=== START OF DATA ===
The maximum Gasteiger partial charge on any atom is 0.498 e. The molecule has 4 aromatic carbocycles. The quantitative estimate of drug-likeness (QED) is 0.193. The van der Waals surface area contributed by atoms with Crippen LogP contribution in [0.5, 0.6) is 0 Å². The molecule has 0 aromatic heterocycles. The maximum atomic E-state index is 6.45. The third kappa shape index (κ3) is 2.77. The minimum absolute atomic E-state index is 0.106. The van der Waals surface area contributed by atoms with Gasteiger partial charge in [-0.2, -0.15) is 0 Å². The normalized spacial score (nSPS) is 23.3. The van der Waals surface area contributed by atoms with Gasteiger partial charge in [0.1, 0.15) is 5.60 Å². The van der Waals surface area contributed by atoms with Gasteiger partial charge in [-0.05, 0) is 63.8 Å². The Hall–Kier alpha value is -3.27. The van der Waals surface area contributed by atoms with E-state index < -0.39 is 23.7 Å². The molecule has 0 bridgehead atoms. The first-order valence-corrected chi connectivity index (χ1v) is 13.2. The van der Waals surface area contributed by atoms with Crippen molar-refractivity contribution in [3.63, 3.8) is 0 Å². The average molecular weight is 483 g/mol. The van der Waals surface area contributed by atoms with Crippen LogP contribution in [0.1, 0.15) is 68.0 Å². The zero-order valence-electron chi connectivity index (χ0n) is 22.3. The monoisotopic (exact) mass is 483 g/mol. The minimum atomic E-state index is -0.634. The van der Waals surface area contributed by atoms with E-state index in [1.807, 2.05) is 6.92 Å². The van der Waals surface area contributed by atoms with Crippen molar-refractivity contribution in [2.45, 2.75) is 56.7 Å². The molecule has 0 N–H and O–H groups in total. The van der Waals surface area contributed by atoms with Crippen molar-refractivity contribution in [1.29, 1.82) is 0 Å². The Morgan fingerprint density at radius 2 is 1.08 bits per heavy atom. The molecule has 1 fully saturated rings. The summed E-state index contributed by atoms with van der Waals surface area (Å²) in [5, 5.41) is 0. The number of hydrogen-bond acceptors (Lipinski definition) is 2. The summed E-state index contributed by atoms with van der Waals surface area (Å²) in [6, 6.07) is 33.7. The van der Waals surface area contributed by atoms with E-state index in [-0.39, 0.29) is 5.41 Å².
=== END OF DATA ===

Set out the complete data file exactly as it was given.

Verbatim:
The maximum Gasteiger partial charge on any atom is 0.498 e. The molecule has 4 aromatic carbocycles. The quantitative estimate of drug-likeness (QED) is 0.193. The van der Waals surface area contributed by atoms with Crippen LogP contribution in [0.5, 0.6) is 0 Å². The molecule has 0 aromatic heterocycles. The maximum atomic E-state index is 6.45. The third kappa shape index (κ3) is 2.77. The minimum absolute atomic E-state index is 0.106. The van der Waals surface area contributed by atoms with Gasteiger partial charge in [-0.2, -0.15) is 0 Å². The normalized spacial score (nSPS) is 23.3. The van der Waals surface area contributed by atoms with Gasteiger partial charge in [0.1, 0.15) is 5.60 Å². The van der Waals surface area contributed by atoms with Gasteiger partial charge in [-0.05, 0) is 63.8 Å². The Hall–Kier alpha value is -3.27. The van der Waals surface area contributed by atoms with E-state index < -0.39 is 23.7 Å². The molecule has 0 bridgehead atoms. The first-order valence-corrected chi connectivity index (χ1v) is 13.2. The van der Waals surface area contributed by atoms with Crippen molar-refractivity contribution in [3.63, 3.8) is 0 Å². The average molecular weight is 483 g/mol. The van der Waals surface area contributed by atoms with Crippen LogP contribution in [0.1, 0.15) is 68.0 Å². The zero-order valence-electron chi connectivity index (χ0n) is 22.3. The monoisotopic (exact) mass is 483 g/mol. The minimum atomic E-state index is -0.634. The van der Waals surface area contributed by atoms with E-state index in [1.807, 2.05) is 6.92 Å². The van der Waals surface area contributed by atoms with Crippen molar-refractivity contribution in [2.45, 2.75) is 56.7 Å². The molecule has 0 N–H and O–H groups in total. The van der Waals surface area contributed by atoms with Crippen molar-refractivity contribution in [1.29, 1.82) is 0 Å². The Morgan fingerprint density at radius 2 is 1.08 bits per heavy atom. The molecule has 1 fully saturated rings. The summed E-state index contributed by atoms with van der Waals surface area (Å²) in [5, 5.41) is 0. The number of hydrogen-bond acceptors (Lipinski definition) is 2. The summed E-state index contributed by atoms with van der Waals surface area (Å²) in [6, 6.07) is 33.7. The van der Waals surface area contributed by atoms with E-state index in [-0.39, 0.29) is 5.41 Å².